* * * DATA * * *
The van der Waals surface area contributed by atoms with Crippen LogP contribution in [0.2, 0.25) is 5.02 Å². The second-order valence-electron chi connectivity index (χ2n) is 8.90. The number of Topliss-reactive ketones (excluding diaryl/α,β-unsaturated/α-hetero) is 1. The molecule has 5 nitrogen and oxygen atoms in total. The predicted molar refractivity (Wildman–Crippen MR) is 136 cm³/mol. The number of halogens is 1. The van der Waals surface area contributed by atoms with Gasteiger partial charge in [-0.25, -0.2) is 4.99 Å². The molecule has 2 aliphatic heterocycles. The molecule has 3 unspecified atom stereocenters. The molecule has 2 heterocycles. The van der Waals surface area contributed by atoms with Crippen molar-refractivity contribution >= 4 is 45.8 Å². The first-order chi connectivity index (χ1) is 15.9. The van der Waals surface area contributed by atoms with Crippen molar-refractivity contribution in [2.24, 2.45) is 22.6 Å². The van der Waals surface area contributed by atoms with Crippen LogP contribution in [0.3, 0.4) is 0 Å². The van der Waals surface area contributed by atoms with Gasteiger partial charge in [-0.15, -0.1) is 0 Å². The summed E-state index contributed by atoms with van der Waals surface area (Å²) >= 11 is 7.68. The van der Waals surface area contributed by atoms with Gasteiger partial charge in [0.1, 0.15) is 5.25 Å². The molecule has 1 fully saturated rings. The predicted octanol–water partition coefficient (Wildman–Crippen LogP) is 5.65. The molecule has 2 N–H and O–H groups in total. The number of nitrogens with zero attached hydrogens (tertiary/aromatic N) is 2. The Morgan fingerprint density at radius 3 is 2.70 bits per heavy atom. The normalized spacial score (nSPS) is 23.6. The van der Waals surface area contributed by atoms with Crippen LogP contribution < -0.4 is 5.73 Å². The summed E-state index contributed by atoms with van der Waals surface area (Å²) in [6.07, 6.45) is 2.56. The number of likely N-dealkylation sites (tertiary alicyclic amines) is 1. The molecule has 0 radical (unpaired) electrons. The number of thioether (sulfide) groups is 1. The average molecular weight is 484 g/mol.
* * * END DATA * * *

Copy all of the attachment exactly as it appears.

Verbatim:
The van der Waals surface area contributed by atoms with Crippen LogP contribution in [0.2, 0.25) is 5.02 Å². The second-order valence-electron chi connectivity index (χ2n) is 8.90. The number of Topliss-reactive ketones (excluding diaryl/α,β-unsaturated/α-hetero) is 1. The molecule has 5 nitrogen and oxygen atoms in total. The predicted molar refractivity (Wildman–Crippen MR) is 136 cm³/mol. The number of halogens is 1. The van der Waals surface area contributed by atoms with Gasteiger partial charge in [-0.25, -0.2) is 4.99 Å². The molecule has 2 aliphatic heterocycles. The molecule has 3 unspecified atom stereocenters. The molecule has 2 heterocycles. The van der Waals surface area contributed by atoms with Crippen molar-refractivity contribution >= 4 is 45.8 Å². The first-order chi connectivity index (χ1) is 15.9. The van der Waals surface area contributed by atoms with Crippen molar-refractivity contribution in [2.24, 2.45) is 22.6 Å². The van der Waals surface area contributed by atoms with Crippen LogP contribution in [0.3, 0.4) is 0 Å². The van der Waals surface area contributed by atoms with Gasteiger partial charge in [-0.15, -0.1) is 0 Å². The summed E-state index contributed by atoms with van der Waals surface area (Å²) >= 11 is 7.68. The van der Waals surface area contributed by atoms with Gasteiger partial charge in [0.1, 0.15) is 5.25 Å². The molecule has 1 fully saturated rings. The predicted octanol–water partition coefficient (Wildman–Crippen LogP) is 5.65. The molecule has 2 N–H and O–H groups in total. The number of nitrogens with zero attached hydrogens (tertiary/aromatic N) is 2. The Morgan fingerprint density at radius 3 is 2.70 bits per heavy atom. The normalized spacial score (nSPS) is 23.6. The van der Waals surface area contributed by atoms with Crippen LogP contribution < -0.4 is 5.73 Å². The summed E-state index contributed by atoms with van der Waals surface area (Å²) in [6.07, 6.45) is 2.56. The number of likely N-dealkylation sites (tertiary alicyclic amines) is 1. The molecule has 0 radical (unpaired) electrons. The number of thioether (sulfide) groups is 1. The average molecular weight is 484 g/mol.